Can Teaching Peace Reduce Violent Crime?

Apr 4, 2016 by

Other countries teach conflict resolution to at-risk youth as a way to break the cycle of violent retaliation. The idea is slowly catching on in America.

by J.B. Wogan –

Public policy students at Georgetown University have an idea for reducing violence in the nation’s capital: a peace cluster.

Based off an international anti-violence program conceived by a Colombian priest, the approach teaches conflict-resolution skills to young people. In other words, at-risk, troubled youth are given workshops on forgiveness and reconciliation. The goal is to break a cycle of violent retaliation and slowly create a culture of peace.

In early March, a team of graduate students from the McCourt School of Public Policy at Georgetown won $5,000 to launch a D.C. version of the program in certain groups of neighborhoods or geographic “clusters.”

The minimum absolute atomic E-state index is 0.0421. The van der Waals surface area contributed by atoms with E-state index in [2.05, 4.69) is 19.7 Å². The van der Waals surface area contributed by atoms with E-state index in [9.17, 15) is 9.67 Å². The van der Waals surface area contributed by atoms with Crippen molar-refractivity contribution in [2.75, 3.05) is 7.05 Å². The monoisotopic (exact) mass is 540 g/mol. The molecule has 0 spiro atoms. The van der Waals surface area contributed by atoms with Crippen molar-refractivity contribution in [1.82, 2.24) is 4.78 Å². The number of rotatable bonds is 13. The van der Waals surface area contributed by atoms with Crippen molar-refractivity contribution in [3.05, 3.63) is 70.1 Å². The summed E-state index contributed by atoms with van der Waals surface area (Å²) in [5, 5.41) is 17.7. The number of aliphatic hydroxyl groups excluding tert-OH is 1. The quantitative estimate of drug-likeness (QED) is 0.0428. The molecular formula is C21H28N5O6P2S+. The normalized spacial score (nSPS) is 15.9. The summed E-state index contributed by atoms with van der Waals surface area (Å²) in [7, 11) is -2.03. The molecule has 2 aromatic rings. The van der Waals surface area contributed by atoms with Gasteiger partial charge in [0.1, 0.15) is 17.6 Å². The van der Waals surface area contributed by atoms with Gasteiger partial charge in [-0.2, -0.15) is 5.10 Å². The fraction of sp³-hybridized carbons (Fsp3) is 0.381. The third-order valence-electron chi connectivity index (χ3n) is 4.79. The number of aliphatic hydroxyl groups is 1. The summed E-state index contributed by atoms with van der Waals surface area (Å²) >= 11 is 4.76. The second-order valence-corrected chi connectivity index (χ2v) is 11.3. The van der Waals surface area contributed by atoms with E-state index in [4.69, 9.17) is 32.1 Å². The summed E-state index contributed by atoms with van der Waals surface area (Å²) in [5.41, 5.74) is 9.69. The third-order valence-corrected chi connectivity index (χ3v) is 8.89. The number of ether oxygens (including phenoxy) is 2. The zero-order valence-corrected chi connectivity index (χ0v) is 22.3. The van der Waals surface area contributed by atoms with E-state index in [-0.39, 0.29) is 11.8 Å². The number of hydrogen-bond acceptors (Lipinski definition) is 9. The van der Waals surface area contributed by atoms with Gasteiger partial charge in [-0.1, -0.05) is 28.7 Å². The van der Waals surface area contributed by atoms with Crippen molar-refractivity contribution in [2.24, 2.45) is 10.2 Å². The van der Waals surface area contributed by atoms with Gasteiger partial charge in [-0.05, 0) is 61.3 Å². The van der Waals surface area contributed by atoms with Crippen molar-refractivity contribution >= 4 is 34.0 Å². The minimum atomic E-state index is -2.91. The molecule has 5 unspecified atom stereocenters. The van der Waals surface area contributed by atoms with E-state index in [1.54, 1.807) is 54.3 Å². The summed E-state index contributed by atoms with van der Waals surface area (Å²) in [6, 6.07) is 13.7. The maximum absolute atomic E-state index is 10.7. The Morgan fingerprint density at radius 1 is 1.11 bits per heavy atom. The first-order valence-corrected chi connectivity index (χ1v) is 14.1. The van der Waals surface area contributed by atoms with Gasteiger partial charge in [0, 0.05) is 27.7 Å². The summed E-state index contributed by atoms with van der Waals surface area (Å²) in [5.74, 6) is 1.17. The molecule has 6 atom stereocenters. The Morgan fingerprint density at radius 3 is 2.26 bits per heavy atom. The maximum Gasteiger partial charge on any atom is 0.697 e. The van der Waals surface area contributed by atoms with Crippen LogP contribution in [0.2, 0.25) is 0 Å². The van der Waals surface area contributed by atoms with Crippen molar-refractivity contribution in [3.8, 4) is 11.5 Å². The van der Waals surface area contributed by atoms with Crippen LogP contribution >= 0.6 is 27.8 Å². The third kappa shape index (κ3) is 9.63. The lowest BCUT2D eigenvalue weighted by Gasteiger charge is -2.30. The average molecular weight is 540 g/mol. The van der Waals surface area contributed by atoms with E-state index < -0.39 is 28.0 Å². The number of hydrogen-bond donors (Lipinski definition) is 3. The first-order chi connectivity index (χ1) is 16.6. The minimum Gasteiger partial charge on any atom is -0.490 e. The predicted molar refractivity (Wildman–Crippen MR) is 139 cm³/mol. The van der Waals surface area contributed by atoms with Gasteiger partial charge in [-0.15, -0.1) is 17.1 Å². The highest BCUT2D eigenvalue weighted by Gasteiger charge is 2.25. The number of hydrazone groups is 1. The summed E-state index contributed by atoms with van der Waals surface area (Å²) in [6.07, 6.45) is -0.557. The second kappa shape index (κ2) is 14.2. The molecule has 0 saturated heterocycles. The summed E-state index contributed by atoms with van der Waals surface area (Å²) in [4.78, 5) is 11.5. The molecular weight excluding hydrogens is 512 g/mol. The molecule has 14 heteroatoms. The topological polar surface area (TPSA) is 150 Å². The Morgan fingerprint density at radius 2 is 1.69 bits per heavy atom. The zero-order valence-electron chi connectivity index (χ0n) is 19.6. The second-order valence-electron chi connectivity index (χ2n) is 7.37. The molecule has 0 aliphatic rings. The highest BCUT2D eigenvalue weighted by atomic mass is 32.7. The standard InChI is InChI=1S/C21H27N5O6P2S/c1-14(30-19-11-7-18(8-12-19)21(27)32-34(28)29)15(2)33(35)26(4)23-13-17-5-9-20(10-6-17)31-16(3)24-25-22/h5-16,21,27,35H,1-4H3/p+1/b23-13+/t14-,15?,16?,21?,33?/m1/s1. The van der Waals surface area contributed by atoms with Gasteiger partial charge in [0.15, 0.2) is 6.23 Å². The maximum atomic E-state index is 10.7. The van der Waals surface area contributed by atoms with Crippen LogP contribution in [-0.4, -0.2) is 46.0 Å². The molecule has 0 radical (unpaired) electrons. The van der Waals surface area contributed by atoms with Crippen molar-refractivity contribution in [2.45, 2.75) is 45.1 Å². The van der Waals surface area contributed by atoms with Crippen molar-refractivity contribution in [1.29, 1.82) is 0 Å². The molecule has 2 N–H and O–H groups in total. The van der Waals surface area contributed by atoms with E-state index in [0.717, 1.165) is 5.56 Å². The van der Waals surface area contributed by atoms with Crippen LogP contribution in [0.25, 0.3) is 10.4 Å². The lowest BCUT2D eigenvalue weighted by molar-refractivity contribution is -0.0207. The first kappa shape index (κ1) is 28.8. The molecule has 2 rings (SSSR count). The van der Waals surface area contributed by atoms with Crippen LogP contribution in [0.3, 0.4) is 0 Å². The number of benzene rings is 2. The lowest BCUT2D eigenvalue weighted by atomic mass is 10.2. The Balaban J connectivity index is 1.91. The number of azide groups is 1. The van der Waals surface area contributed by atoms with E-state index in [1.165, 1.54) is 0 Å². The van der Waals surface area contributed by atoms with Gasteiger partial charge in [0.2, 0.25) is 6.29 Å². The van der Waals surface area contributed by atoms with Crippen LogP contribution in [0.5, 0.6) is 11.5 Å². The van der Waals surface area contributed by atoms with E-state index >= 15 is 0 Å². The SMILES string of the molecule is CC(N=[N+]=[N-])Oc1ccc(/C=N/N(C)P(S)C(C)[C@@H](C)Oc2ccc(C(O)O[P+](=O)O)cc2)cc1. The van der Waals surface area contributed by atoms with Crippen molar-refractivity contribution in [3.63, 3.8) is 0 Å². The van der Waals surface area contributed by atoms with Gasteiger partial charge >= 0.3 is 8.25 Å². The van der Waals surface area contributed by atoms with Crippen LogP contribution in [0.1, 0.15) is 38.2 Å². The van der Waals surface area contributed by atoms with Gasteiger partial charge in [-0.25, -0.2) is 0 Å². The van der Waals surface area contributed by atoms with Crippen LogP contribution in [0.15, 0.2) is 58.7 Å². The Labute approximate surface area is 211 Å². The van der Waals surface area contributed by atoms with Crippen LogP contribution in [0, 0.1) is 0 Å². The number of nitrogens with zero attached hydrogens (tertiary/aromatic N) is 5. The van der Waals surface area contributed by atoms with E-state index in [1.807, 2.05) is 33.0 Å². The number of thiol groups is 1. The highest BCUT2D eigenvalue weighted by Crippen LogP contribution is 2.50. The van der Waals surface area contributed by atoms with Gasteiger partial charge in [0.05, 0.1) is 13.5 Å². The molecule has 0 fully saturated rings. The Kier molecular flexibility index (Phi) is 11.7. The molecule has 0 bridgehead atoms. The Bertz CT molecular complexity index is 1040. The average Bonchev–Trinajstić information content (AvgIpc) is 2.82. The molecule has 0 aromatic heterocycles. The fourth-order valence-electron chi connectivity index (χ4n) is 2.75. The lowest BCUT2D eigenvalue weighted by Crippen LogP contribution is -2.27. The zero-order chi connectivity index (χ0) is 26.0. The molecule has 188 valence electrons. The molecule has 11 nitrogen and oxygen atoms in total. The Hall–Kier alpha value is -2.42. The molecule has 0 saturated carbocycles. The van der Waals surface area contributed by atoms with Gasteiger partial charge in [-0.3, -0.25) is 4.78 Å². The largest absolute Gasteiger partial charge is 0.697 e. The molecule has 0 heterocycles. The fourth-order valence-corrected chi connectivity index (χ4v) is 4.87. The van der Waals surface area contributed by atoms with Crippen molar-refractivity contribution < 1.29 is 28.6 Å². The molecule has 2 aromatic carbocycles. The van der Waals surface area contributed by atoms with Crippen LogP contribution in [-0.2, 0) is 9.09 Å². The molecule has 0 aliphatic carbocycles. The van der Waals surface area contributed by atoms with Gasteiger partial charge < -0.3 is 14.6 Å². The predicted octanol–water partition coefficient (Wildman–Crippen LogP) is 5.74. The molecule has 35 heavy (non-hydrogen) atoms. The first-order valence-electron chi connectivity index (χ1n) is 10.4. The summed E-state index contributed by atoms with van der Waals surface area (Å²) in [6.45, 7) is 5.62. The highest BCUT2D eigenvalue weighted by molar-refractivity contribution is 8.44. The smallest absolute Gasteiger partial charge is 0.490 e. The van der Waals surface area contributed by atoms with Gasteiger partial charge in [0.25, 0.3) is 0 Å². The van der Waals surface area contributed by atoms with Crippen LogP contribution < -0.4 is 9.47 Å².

Addressing violent crime has become a more pressing issue in some large U.S. cities experiencing a recent uptick in homicides. In D.C., the number of homicides increased 54 percent from 2014 to 2015, reaching the highest level in seven years. The troubling trend has led the city to even consider paying people not to commit crimes.

Peace clusters are already operating in 15 countries, and U.S. versions are also in the planning stages in Boston and Chicago.

One of the Georgetown students, America Avalos, has firsthand experience with the model, having previously worked as a peace facilitator in Mexico. Avalos and the other four students on the team are all from Latin America and sought to find a policy idea that would improve the well-being of Latino residents in the district.

The model hasn’t undergone empirical evaluation. But in 2010, a psychologist from the University of Los Andes in Bogota conducted surveys before and after workshops that showed an improvement in participants’ interest in school activities and in making friends. In 2006, UNESCO, an agency of the United Nations, recognized the model for experimental methods in peace education.

Source: Can Teaching Peace Reduce Violent Crime?

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